Today’s Paper Is Tomorrow’s Pile

Where do you have paper piles? Is it just the top of your desk? Or, like most people have the piles spread to your kitchen counter, your office credenza, the floor, and even inside of your cabinets?  Don’t feel too bad, you are not alone. Paper continues to be one of the biggest challenges for many people, despite the technological advances of tablet computers, scanners, and inexpensive digital storage. Besides being distracting and unsightly, you can waste a lot of time digging through your piles to find what you need.  Recognize that paper clutter is only a symptom and the answer lies in paper management.

Paper management

is about making decisions; paper clutter is about postponing those decisions.  What do I do with my life insurance document?  My mom sent me photos from our latest family reunion, where do I put them? I’m looking at re-landscaping the yard, where do the ideas and proposals go? I’m considering attending this conference, where can I put the flyer to remind myself to register? Do I really need to keep this bank statement from 5 years ago? If you don’t deal with the paper now, your future pile is just around the corner.

Reduce Incoming Paper

– If you really want to reduce your paper piles, the first step is to keep it from entering your space in the first place.  Get off “junk mail” lists (www.dmaconsumers.org), stop catalogues from filling your mailbox (www.cataloguechoice.org), and opt-out of credit card offers (www.optoutprescreen.com).  Less paper coming in means fewer decisions for you to make about what to do with it.

Print Less

– Want to generate less paper? Don’t print digital information.  Use a tablet or computer app to read digital information instead of printing it.  Process your emails within your inbox so you don’t print digital information as a reminder to do something.

Art of Wastebaketry™

– Learn to love your recycle/shred/trash bin.  Getting rid of paper is hard because you think, “Someday I might need this.”  But what good is saving something if you don’t know you have it or cannot find it when you need it?  Asking yourself a few simple questions will make using your “circular file” a bit easier.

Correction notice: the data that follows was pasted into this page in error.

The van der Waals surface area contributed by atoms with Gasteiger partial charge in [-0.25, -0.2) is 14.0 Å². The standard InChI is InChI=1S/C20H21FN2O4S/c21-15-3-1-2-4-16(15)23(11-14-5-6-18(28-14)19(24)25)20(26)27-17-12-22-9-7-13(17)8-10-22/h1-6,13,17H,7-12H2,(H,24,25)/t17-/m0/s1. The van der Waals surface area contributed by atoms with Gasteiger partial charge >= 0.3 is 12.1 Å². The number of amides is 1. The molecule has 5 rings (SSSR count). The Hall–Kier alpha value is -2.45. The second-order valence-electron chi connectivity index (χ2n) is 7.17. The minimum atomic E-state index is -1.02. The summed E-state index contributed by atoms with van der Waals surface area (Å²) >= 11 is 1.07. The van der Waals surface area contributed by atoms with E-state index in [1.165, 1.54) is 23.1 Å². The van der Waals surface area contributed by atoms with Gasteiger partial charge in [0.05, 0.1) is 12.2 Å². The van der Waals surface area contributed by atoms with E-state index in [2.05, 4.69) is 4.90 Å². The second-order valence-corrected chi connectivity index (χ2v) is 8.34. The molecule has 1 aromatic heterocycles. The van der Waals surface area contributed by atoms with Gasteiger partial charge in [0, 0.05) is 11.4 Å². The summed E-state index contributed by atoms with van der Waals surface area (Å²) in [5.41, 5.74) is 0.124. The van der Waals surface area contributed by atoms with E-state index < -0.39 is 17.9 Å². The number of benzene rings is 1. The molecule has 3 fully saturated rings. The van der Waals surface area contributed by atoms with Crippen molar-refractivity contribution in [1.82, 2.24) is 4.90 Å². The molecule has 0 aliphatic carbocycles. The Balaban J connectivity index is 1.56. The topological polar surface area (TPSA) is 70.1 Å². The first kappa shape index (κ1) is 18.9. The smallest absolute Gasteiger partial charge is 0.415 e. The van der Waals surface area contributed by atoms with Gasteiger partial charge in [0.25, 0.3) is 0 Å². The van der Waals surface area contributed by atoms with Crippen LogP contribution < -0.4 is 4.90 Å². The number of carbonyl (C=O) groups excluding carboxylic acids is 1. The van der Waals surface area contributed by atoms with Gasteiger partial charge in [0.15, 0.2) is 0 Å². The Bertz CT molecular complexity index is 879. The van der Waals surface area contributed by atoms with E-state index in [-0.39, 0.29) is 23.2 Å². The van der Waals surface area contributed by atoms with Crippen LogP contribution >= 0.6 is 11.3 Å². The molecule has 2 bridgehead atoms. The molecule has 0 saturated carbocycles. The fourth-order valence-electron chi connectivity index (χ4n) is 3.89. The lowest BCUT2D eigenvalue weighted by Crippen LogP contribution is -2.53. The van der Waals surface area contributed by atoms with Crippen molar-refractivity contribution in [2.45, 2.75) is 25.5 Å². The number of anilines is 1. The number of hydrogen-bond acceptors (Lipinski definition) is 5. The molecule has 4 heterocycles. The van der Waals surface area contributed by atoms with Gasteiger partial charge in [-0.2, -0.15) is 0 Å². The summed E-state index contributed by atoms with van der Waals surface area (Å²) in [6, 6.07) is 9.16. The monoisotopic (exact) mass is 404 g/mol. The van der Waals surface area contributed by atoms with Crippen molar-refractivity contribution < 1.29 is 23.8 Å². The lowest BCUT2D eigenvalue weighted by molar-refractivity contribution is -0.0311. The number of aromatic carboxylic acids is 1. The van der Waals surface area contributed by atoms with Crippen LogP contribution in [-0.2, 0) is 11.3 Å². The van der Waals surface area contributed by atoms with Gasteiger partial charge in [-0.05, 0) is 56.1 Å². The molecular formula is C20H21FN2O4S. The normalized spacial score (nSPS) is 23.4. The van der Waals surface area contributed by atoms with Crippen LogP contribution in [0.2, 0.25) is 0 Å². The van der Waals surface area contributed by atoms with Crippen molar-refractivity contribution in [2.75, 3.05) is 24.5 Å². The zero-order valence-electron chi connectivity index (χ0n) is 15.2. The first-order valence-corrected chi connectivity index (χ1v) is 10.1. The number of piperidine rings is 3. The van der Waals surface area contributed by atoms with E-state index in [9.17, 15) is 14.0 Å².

1. Does it require action? – Just because you receive information, does not mean you need to keep it.  In the work environment you may be the “lucky” recipient of someone else clearing their desk.  That doesn’t mean you need to keep the paper.  “FYI” information should be read and tossed.  If a piece of paper you receive requires no other action, then file or toss it.
  2. Is it recent enough to be useful? – Information becomes quickly out of date in today’s fast paced world.  An article on the latest tech toy, marketing materials on a company you met with a year ago, or data on the economy are examples of items that have a short shelf life and should not be saved.
  3. Is it difficult to get again? – An internet search, a search on your computer desktop, or a book gathering dust on your bookshelf may have the same information you’re keeping in paper form.  Let the paper go!
  4. Are there tax or legal implications? – In this instance, knowing what you need to keep  is very dependent on your own personal situation or industry (IRS audit, lawsuit over a real estate transaction, proof of asset ownership, etc.).  Check with your CPA, attorney, or tax professional on what records you need to keep.  If you’re in a company environment, have a well defined retention policy.  Know your potential tax and legal situation so that you can plan what to keep, rather than keeping everything, “just in case”.
  5. Is there a specific use for it? – “Miscellaneous” is a file name that should never be used.  It does not tell you what’s inside a file or cue you as to why you have the information.  Know why you would want or need information in the future, then create a named file and file it away.  If you’re unsure about your future need for the information, it’s unlikely that you’ll remember you have it or be able to find it when you do need it.  Get rid of it!
  6. What’s the worst thing that could happen if I threw it away? – If you can live with the consequences, then out it goes.

Deal with paper as it comes in and eliminate what you know you can safely do without.  Then you can organize the rest.  You’ll save time focusing on creating systems for your important information, rather than wasting it on stuff that is not.

Want to clear the paper piles and set-up a system with the help of some expert advice?  Contact More Time For You for an initial consultation and find out how we can make the process happen more quickly and easily.

©All trademarks and registrations are the property of Barbara Hemphill.
2013-02-04T07:45:53+00:00

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